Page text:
The Stills' sophomore record sees them moving away from the '80s influence that made their debut such a hit with the tight pants crowd. Instead, they are channeling the spirit of the super sounds of the seventies. Without Feathers contains 12 tracks of mellow, melancholy rock. It opens with "In the Beginning," which combines chugging guitars, an organ, and lyrics like "It's just never what it was in the beginning." They retain their British mope-rock influence, but it is tempered with a generous dose of sunshine and bellbottoms.
This album reminded me a little of the Arcade Fire, with its epic, ambitious songs, and intricate orchestration. However, Without Feathers is less theatrical than the Arcade Fire, less David Bowie and more Big Star. The disc is equal parts Kinks, early electric Dylan, Pink Floyd, and '90s Brit rock. The lyrics are solid throughout, capturing a sense of regret, sadness, and nostalgia, and even when they drop dubious lines like "helicopters are chasing our spirits into the sea," it's sung with such passion and sincerity that it works.
If you feel like being cheered up and bummed out at the same time, or you want indulge in some '70s worship without having to dig into your mom's Carpenters albums, give Without Feathers a spin. So does this mean Interpol's next album is going to have a lot of sitars?
-Patrick Sean Taylor
Wantage USA, 2006
Volumen hail from Missoula, Montana, and are doing their best to put their hometown on the map. Science Faction was recorded over a period of several years, and it shows in the radically varying styles on the album. The disc is all over the place, from the Blues Explosiony "Side of a Box" to the Britpop "Lush & Co." to the punk of "Orson Welles Was Right" to the heavy metal instrumentals of "Descolada" and "Dune."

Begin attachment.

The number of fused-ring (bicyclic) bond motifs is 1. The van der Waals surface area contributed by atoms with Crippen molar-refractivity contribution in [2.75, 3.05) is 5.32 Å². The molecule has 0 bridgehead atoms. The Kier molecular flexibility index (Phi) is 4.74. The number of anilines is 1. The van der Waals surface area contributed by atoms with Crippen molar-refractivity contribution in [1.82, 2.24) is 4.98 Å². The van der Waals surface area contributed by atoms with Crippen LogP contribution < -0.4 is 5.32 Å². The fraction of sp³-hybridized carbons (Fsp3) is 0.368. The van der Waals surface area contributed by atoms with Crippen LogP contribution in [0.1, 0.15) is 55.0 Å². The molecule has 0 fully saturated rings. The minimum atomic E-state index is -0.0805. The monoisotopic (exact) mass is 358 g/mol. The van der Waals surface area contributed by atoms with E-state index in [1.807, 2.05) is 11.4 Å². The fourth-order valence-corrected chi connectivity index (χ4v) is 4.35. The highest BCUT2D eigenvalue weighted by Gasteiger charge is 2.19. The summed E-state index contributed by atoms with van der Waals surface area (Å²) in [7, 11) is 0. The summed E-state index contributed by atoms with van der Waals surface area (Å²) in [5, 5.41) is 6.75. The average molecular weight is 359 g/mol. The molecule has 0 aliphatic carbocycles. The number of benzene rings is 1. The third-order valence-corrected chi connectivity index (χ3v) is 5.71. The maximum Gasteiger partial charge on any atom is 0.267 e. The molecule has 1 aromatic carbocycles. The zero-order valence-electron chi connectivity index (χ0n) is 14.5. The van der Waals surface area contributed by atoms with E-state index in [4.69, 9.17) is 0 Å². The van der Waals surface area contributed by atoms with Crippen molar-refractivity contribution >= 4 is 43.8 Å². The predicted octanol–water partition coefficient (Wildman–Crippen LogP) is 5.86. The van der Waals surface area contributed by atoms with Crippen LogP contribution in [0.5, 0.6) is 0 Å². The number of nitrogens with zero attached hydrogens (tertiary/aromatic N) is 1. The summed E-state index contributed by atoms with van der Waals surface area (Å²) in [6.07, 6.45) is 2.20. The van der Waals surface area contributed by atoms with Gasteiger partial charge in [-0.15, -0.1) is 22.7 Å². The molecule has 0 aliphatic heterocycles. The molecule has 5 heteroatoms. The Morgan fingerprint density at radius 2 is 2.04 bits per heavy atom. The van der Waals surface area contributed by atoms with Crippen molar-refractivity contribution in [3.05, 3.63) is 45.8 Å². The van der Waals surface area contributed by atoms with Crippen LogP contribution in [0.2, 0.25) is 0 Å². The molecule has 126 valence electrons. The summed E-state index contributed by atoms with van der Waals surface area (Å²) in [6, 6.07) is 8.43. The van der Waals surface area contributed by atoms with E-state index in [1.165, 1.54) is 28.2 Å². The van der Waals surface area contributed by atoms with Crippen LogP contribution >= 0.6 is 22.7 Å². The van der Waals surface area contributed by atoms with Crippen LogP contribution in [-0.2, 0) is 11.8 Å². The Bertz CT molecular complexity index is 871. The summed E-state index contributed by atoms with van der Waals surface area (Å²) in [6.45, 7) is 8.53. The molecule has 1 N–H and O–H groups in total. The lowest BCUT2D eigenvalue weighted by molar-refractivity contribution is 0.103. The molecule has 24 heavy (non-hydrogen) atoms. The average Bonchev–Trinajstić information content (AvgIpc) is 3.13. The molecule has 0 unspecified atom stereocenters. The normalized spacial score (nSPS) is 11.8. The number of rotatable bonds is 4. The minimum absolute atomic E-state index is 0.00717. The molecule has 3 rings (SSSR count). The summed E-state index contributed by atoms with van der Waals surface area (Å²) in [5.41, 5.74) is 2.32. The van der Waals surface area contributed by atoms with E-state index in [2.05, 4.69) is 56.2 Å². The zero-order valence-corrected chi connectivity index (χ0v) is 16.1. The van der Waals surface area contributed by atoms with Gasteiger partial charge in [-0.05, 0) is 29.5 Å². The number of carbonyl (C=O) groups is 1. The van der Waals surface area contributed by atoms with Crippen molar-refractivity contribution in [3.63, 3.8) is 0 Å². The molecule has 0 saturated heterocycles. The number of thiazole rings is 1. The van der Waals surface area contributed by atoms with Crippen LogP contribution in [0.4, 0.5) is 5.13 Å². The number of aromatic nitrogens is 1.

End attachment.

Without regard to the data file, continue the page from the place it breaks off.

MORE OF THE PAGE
With most bands, this schizophrenic lack of focus might render them listenable. Fortunately, Volumen are good enough to overcome their stylistic experimentations. The only real missteps were the instrumentals - I'm sure they were tons of fun when they were all rocking out in the studio, but for the listeners at home, not so much. Musically and lyrically the band members add a touch of humor and weirdness, but are serious enough that they don't come off as frivolous. They drop some brilliant lines like "I woke up today in my clothes/ Rips in my shoes exposing toes/ In an empty room," and, "I dunno what kind of guys you like, but maybe tonight I can be what you like?" Science Faction is a very good album by a band doing their best to keep indie rock interesting. With a little more editing and self-control, these guys could be brilliant. Go Montana!
-Patrick Sean Taylor
Devised Without a Pla
Tiberius / Phratry Records, 2005
Covington are a Cleveland threesome who play melodic, emotive punk. Their previous band, Ampline, was all instrumental, which explains the tight musicianship and interesting song structures, as well as the instrumental track “Form and Divide.” Thankfully, they avoid the overplayed quiet/loud sing/scream song structure of so many similar bands out there. The songs are all competently written and ably played, and the production does a fine job of getting everything to sound clear. Maybe that’s why it took them a year to release these songs after recording them.
I liked this disc best when the boys strayed away from the standard emo-punk sound and moved into something more interesting, as on “Flight 326” and “Black-Eyed.” Most of the album, however, is pretty standard impassioned vocals over tight guitars. The lyrics are vague, with lack of clarity sometimes standing in for poetics. It seems like they have something interesting to say, and I’m glad they didn’t drop any clunkly rhymed couplets, but I do wish they had been a little less cryptic.
While this isn’t destined to be the stand-out album of the year, fans of the genre will certainly dig it. Hello, Cincinnati!
-Patrick Sean Taylor
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